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Understanding
the teenage mind

How to support your child through
adolescence
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By Nicole Neault
Sept/Oct 2018

Growing up can be a bit of a struggle, especially during the teenage years.

Kids between the ages of 13 and 19 must deal with all sorts of changes and transitions, both physical and societal. Their hormones are raging, their brains are evolving, and their bodies are changing. Add to that the complex social pressures they must navigate, including the peer pressure to use alcohol and drugs or have sex.

And don't forget the increased expectations that are placed on youth as they enter high school. We ask teenagers to be more independent and resilient, yet there is much less focus on enhancing their social and emotional learning skills in the teen years.

Recognizing and managing emotions, establishing positive relationships, and resolving challenging situations constructively - all of these things are considered to be more of a personal responsibility than part of the wider community's educational responsibility.

Needless to say, parents, caregivers, school personnel, coaches and other role models can find this stage of a teenager's personal development to be quite confusing and challenging as well. Teenage temper tantrums, risky behavior, and irrational mood swings can create stress for everyone.

But if that all sounds a bit hopeless, fear not. There are plenty of ways to support and enhance the social and emotional learning of teens. As we embark next week on another school year, here are some tips for parents, caregivers and school personnel:

Be cool: It is important to remain calm and grounded when dealing with sensitive issues, such as dating, sex, and time spent on social media. During stressful moments, it might be helpful to remember that the decision-making part of a teenager's brain (prefrontal cortex) can be overly influenced by the emotional part of the brain (limbic system). Just like when they were toddlers, teaching adolescents how to name and tame their emotions will be an important lesson in making healthy choices. Coach your teenager to recognize and release tension in their bodies, by learning relaxation strategies such as deep-breathing exercises or participating in activities, like biking, soccer or dancing.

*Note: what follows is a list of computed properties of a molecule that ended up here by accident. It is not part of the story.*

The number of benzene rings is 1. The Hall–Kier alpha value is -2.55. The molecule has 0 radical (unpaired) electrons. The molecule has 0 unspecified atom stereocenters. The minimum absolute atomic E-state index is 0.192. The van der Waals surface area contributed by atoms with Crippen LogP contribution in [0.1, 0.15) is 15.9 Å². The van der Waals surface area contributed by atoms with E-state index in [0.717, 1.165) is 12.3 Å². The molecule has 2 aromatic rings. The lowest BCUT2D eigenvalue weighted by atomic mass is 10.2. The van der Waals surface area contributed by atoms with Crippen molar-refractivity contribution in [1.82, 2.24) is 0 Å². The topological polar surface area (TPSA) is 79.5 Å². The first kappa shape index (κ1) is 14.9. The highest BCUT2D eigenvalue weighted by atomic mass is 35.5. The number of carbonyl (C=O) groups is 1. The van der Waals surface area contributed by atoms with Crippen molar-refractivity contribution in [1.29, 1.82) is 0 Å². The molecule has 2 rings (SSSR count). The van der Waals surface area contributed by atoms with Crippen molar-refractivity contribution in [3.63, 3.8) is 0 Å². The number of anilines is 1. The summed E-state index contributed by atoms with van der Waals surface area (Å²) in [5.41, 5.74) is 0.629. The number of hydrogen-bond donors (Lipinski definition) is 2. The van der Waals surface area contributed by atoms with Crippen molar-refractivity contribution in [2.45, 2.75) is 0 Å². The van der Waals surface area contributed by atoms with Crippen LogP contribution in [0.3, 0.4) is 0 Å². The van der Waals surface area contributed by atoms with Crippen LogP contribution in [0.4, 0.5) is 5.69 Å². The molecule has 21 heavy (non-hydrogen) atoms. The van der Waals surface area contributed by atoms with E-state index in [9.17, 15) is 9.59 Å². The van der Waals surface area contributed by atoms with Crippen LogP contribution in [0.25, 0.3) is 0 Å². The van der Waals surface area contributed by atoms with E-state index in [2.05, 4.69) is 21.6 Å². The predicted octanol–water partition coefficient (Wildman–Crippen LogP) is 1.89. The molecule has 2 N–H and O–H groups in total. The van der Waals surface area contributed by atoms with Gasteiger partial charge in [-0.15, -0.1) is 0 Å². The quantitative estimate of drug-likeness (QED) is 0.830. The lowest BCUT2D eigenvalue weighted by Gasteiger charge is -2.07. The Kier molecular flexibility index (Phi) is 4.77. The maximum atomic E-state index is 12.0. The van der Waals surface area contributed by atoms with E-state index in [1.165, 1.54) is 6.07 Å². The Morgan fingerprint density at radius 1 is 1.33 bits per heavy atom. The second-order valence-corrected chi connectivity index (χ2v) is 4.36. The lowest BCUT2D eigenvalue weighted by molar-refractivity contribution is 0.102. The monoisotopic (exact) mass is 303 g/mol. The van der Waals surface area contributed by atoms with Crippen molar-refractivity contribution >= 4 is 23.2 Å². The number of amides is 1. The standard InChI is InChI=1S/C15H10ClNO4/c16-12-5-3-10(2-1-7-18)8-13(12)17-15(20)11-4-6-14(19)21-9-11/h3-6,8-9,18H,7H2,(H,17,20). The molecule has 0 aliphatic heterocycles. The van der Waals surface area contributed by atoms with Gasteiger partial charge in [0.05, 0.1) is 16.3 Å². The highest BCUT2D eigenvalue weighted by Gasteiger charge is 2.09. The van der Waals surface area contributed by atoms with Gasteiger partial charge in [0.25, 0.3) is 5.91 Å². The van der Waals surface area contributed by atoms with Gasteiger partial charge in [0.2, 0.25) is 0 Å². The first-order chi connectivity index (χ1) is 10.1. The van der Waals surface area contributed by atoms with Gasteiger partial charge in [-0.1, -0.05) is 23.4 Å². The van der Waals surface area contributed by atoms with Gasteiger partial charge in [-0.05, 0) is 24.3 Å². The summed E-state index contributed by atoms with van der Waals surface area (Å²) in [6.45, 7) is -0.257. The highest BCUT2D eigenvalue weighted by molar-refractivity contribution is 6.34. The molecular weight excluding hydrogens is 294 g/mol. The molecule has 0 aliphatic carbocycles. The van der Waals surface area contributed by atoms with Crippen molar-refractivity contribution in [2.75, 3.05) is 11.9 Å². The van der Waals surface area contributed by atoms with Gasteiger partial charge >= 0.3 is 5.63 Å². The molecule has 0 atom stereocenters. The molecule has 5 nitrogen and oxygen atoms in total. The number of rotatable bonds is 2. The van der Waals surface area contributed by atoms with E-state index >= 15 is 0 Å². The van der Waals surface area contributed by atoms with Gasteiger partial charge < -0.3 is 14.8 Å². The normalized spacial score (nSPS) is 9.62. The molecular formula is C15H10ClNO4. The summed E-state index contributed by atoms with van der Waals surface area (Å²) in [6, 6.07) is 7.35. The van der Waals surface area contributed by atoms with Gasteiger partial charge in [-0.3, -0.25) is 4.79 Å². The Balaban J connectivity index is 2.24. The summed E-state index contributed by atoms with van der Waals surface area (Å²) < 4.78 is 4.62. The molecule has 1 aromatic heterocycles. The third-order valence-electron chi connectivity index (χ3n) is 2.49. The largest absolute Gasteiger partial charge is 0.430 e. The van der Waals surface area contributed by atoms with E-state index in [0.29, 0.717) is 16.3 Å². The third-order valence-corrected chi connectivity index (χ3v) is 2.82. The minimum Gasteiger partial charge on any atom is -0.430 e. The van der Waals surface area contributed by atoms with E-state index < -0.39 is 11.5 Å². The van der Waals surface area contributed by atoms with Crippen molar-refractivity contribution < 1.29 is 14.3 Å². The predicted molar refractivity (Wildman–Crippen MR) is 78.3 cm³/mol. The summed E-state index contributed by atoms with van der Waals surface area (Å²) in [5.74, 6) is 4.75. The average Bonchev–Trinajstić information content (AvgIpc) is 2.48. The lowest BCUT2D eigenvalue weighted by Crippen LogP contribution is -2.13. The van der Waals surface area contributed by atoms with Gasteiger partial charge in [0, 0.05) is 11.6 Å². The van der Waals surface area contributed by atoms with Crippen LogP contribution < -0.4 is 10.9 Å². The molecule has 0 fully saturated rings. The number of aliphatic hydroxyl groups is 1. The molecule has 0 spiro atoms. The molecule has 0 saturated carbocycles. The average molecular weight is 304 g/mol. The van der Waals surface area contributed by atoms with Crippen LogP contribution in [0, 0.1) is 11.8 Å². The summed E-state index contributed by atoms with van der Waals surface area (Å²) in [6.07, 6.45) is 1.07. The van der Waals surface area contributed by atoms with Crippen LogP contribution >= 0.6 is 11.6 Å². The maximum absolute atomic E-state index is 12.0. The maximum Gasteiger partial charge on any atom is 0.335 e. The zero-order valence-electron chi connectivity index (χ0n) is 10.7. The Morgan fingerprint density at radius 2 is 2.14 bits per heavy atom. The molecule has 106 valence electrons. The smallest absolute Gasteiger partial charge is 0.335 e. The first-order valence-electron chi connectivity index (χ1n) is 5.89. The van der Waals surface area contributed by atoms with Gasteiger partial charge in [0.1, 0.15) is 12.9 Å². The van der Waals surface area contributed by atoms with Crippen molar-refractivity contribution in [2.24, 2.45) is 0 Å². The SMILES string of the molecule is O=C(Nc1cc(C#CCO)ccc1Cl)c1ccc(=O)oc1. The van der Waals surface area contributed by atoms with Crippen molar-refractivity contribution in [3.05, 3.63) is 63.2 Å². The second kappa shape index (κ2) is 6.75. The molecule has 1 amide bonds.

Photo of a teenage girl

Set reasonable limits. How late should your teenager stay out on the weekend? Should they be allowed to get a piercing or tattoo? Setting boundaries for teenagers can be a major challenge for many parents and caregivers. However, it is also a compassionate and caring response, necessary to build trust. Yes, adolescents need more autonomy and independence. However, their capacity to problem solve and set limits still requires some fine tuning, and they need support from the adults around them to help build their confidence. Pushing back is also a necessary part of this vulnerable development stage, so try not to take it personally. As adults, we need to continue to be firm, kind and fair in setting boundaries and limits. Including youth in decisions and rule-making, and looking for solutions that everyone can agree on can empower youth.

Help your teen build self-esteem: Believe in the teenager's ability to make good choices most of the time. Foster their independence and self-esteem by supporting them to think through situations or decisions, acknowledging what they already know and assisting them by bringing in new information to consider. This is referred to as "scaffolding" and it facilitates learning and brain development. Allow teens to choose their own solutions, even if they are not your preference.

Connectedness at school: Despite our many differences as human beings, we all desire positive relationships with others and a sense of belonging. Although family life is considered the first "classroom," schools and other settings are also important places to foster a sense of connectedness. Kindness and compassion from parents, caregivers, school faculty, and coaches are essential if we want to support our youth in their ability to develop positive relationships with themselves and others. They are influenced by the adults and community surrounding them. So, next time there is an error in judgment or a mistake made, listen with an open mind instead of criticizing, attempting to fix the problem, or offering a solution. Be patient, honour the emotional distress first and then ask questions that will assist the young person in problem solving or goal setting. Encourage them to reflect on what happened and why. Help them to find reasonable and appropriate solutions to the situation and how it might be prevented in the future.

Nicole Neault is a mental health promotion facilitator with the Winnipeg Health Region. This column was originally published in the Winnipeg Free Press on Friday, August 31, 2018.

FYI

Learn more about the teenage brain @ www.livescience.com